In speaking as she does, she is treating Mr Darcy as something more than a mere acquaintance, since she has spoken rather openly of her opinion. It's not quite to the level of gossip, but it certainly provides the sort of honest assessment that one wouldn't necessarily share with the world at large. She has observed that Mr Darcy seems unimpressed by Mr Collins (what sensible person would countenance all that scraping and bowing?); she is aware that Darcy had met Charlotte before Mr Collins ever did, and likely thinks her sensible enough; and she is trusting that he will neither think ill of her for the observation nor betray her confidence (such as it is).

When Darcy notes that it's an "easy distance" from Meryton, they get into a most interesting conversation – and one that Elizabeth does not fully understand the motivations for, I might add. To Darcy, who is a man of large fortune after all, the cost of a half day's travel is slight indeed. And he owns his own carriage, but even if he didn't, the cost of a hired carriage would mean little to him. Elizabeth points out that the Collinses do not have the sort of income that would allow them to make such a trip particularly often:

"It is a proof of your own attachment to Hertfordshire. Any thing beyond the very neighborhood of Longbourn, I suppose, would appear far."

As he spoke there was a sort of smile, which Elizabeth fancied she understood; he must be supposing her to be thinking of Jane and Netherfield, and she blushed as she answered, "I do not mean to say that a woman may not be settled too near her family. The far and the near must be relative, and depend on many varying circumstances. Where there is fortune to make the expence of travelling unimportant, distance becomes no evil. But that is not the case here. Mr and Mrs Collins have a comfortable income, but not such a one as will allow of frequent journeys -- and I am persuaded my friend would not call herself near her family under less than half the present distance."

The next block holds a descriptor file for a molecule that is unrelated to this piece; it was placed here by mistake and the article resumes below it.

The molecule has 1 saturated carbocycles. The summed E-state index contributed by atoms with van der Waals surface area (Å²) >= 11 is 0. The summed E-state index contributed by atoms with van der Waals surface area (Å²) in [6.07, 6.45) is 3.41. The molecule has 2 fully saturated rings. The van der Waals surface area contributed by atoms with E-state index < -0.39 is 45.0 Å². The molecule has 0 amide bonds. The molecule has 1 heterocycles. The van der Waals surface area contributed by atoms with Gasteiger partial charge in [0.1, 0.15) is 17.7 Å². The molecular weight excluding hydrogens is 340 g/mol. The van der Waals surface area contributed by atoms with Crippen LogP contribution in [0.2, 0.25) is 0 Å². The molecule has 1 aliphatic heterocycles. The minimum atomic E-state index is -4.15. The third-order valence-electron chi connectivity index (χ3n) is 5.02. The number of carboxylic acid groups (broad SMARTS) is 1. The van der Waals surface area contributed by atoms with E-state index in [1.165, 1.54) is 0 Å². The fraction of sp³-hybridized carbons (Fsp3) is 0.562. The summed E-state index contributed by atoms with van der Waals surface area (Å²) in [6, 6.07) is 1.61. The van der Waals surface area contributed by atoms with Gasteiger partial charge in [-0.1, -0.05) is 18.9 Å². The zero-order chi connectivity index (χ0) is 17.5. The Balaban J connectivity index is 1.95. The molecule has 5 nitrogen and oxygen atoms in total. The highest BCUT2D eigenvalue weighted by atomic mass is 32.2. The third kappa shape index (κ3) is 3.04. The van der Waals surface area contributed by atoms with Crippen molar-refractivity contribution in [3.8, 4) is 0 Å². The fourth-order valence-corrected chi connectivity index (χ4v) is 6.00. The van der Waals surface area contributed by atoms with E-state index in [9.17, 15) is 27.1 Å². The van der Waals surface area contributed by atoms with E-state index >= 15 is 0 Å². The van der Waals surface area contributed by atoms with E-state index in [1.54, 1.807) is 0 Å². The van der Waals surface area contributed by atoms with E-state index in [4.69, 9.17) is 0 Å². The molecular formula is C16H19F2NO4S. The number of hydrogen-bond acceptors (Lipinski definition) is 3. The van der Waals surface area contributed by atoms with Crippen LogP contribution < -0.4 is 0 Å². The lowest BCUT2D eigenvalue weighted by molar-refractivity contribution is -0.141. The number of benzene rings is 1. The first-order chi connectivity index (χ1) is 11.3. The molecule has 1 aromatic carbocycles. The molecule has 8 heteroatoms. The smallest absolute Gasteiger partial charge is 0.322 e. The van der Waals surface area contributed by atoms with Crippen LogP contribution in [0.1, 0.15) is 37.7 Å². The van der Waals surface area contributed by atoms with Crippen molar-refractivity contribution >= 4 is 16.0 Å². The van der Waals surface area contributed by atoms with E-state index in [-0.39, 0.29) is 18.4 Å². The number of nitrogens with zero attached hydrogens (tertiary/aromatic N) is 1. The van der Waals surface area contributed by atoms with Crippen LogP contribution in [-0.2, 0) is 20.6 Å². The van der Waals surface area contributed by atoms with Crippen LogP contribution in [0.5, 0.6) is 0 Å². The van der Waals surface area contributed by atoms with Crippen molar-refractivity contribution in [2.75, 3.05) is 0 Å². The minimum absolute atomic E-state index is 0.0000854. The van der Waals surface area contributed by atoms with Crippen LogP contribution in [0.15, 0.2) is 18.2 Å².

Mr Darcy drew his chair a little towards her, and said, "You cannot have a right to such very strong local attachment. You cannot have been always at Longbourn."

Elizabeth looked surprised. The gentleman experienced some change of feeling; he drew back his chair, took a newspaper from the table, and, glancing over it, said, in a colder voice,

"Are you pleased with Kent?"
Elizabeth assumes that Darcy is talking about Jane and Netherfield, but I have to say that I disagree – I believe he's fishing to see whether Elizabeth is so attached to Longbourn that she wouldn't want to leave for someplace else. Say, Derbyshire? It's one of the reasons I so like Colin Firth's performance in this scene from the 1995 BBC production:

We are told that from then on, Mr Darcy and Colonel Fitzwilliam pay calls at Hunsford quite often – sometimes together, and sometimes separately. Elizabeth assumes Darcy is merely being polite or trying to assuage his boredom; Charlotte assumes Darcy is interested in Elizabeth, but she can't quite be certain. Colonel Fitzwilliam keeps laughing at his cousin and calling him stupid, so obviously he's acting out of character and Fitzwilliam knows something the ladies don't know.

Here's hoping we get to find out what it is soon - in the meantime, the first 5:05 of this movie will show you dinner at Rosings and today's call at Hunsford:

Tomorrow: Chapter 33
Back to Chapter 31